E.g., 04/25/2017
E.g., 04/25/2017

Country Resource - South Korea

South Korea

KR
  • Population......................................................................50,924,172 (July 2016 est.)
  • Population growth rate ................................................................0.53% (2016 est.)
  • Birth rate.....................................................8.4 births/1,000 population (2016 est.)
  • Death rate................................................5.8 deaths/1,000 population (2016 est.)
  • Net migration rate...............................2.6 migrant(s)/1,000 population (2016 est.)
  • Ethnic groups....................................................................................homogeneous

CIA World Factbook

Faced with labor shortages in key sectors of the economy, South Korea has moved carefully in recent decades toward accepting greater numbers of workers—albeit in temporary fashion. Its Employment Permit System, launched in 2003, earned international accolades for bringing order and legality to immigration in the country, although several challenges remain to be addressed as this Country Profile explores.

Recent Activity

Faced with labor shortages in key sectors of the economy, South Korea has moved carefully in recent decades toward accepting greater numbers of workers—albeit in temporary fashion. Its Employment Permit System, launched in 2003, earned international accolades for bringing order and legality to immigration in the country, although several challenges remain to be addressed as this Country Profile explores.

Approximately 1 million Korean immigrants (overwhelmingly from South Korea) lived in the United States in 2015, representing 2.4 percent of the U.S. immigrant population. While earlier waves consisted largely of unskilled laborers and their families, contemporary Korean immigration boasts high socioeconomic standing and Koreans are generally considered among the most successful immigrant groups.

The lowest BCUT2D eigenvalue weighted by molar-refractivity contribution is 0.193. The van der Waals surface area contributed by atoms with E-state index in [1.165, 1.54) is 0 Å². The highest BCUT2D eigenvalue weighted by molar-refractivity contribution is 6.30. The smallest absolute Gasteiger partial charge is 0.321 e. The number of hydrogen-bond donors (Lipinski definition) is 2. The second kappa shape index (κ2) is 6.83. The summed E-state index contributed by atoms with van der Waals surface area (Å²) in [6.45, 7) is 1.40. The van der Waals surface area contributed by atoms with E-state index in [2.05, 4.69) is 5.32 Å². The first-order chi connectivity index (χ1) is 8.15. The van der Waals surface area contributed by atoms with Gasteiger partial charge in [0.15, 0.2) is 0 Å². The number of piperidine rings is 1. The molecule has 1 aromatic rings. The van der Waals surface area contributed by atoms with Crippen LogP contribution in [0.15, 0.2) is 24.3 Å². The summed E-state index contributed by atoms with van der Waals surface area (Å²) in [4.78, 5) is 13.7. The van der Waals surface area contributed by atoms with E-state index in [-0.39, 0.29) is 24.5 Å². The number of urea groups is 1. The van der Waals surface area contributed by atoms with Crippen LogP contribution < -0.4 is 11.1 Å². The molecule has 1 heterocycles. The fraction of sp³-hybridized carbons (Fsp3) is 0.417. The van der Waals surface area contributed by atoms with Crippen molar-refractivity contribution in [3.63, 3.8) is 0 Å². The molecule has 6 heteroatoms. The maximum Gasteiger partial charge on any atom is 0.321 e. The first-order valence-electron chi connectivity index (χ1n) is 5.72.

With many countries in East Asia facing unfavorable demographic shifts in the form of aging populations, low fertility, and shrinking workforces, governments in 2016 continued to explore immigration as a potential policy solution. However, a tradition of cultural homogeneity and wariness among publics about increased immigration is leading policymakers to test the waters with very small steps.

Sensitive to having too many outsiders, prosperous Asian countries generally have relied on temporary worker programs — with few rights for migrants — to fill gaps in their labor markets. With its historically diverse population, Singapore is the main exception as it sees migrants as a demographic necessity and courts highly skilled migrants.

Young-bum Park of Hansung University outlines South Korea's response to temporary labor demands and its approach to integrating North Korean refugees.

Tsuneo Akaha of the Monterey Institute of International Studies looks at emerging migration patterns in North Korea, China, Russia, and Japan.
Books
July 2013

This edited volume develops a pragmatic approach to the engagement of highly skilled members of the diaspora for the benefit of their countries of origin. The book, edited by a World Bank senior economist, is based on empirical work in middle-income and high-income economies.